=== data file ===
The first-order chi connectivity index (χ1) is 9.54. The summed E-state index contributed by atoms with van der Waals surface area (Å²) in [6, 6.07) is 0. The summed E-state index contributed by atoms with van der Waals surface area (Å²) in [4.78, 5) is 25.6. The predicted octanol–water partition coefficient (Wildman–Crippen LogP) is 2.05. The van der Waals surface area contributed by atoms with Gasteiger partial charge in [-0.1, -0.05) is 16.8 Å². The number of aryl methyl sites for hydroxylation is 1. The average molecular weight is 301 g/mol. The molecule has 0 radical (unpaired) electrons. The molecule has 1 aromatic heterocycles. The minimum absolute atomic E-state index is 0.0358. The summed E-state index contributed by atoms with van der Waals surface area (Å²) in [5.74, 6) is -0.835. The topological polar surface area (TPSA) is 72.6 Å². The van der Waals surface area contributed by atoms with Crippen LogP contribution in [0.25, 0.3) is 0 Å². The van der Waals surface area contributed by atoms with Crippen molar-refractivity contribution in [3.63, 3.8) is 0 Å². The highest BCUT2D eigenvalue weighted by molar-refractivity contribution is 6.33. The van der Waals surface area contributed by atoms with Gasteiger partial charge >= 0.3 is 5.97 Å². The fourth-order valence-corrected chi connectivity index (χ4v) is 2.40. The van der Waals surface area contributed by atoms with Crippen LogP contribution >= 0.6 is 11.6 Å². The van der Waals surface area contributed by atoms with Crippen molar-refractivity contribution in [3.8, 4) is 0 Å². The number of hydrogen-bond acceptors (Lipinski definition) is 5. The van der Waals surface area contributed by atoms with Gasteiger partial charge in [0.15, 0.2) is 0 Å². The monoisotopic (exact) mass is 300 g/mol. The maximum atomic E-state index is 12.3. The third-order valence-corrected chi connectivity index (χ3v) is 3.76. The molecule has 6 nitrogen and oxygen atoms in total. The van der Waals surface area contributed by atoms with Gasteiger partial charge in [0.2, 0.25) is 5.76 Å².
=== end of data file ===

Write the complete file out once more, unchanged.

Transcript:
The first-order chi connectivity index (χ1) is 9.54. The summed E-state index contributed by atoms with van der Waals surface area (Å²) in [6, 6.07) is 0. The summed E-state index contributed by atoms with van der Waals surface area (Å²) in [4.78, 5) is 25.6. The predicted octanol–water partition coefficient (Wildman–Crippen LogP) is 2.05. The van der Waals surface area contributed by atoms with Gasteiger partial charge in [-0.1, -0.05) is 16.8 Å². The number of aryl methyl sites for hydroxylation is 1. The average molecular weight is 301 g/mol. The molecule has 0 radical (unpaired) electrons. The molecule has 1 aromatic heterocycles. The minimum absolute atomic E-state index is 0.0358. The summed E-state index contributed by atoms with van der Waals surface area (Å²) in [5.74, 6) is -0.835. The topological polar surface area (TPSA) is 72.6 Å². The van der Waals surface area contributed by atoms with Crippen LogP contribution in [0.25, 0.3) is 0 Å². The van der Waals surface area contributed by atoms with Crippen molar-refractivity contribution in [3.63, 3.8) is 0 Å². The highest BCUT2D eigenvalue weighted by molar-refractivity contribution is 6.33. The van der Waals surface area contributed by atoms with Gasteiger partial charge >= 0.3 is 5.97 Å². The fourth-order valence-corrected chi connectivity index (χ4v) is 2.40. The van der Waals surface area contributed by atoms with Crippen LogP contribution >= 0.6 is 11.6 Å². The van der Waals surface area contributed by atoms with Crippen molar-refractivity contribution in [3.8, 4) is 0 Å². The number of hydrogen-bond acceptors (Lipinski definition) is 5. The van der Waals surface area contributed by atoms with Gasteiger partial charge in [0.15, 0.2) is 0 Å². The monoisotopic (exact) mass is 300 g/mol. The maximum atomic E-state index is 12.3. The third-order valence-corrected chi connectivity index (χ3v) is 3.76. The molecule has 6 nitrogen and oxygen atoms in total. The van der Waals surface area contributed by atoms with Gasteiger partial charge in [0.2, 0.25) is 5.76 Å².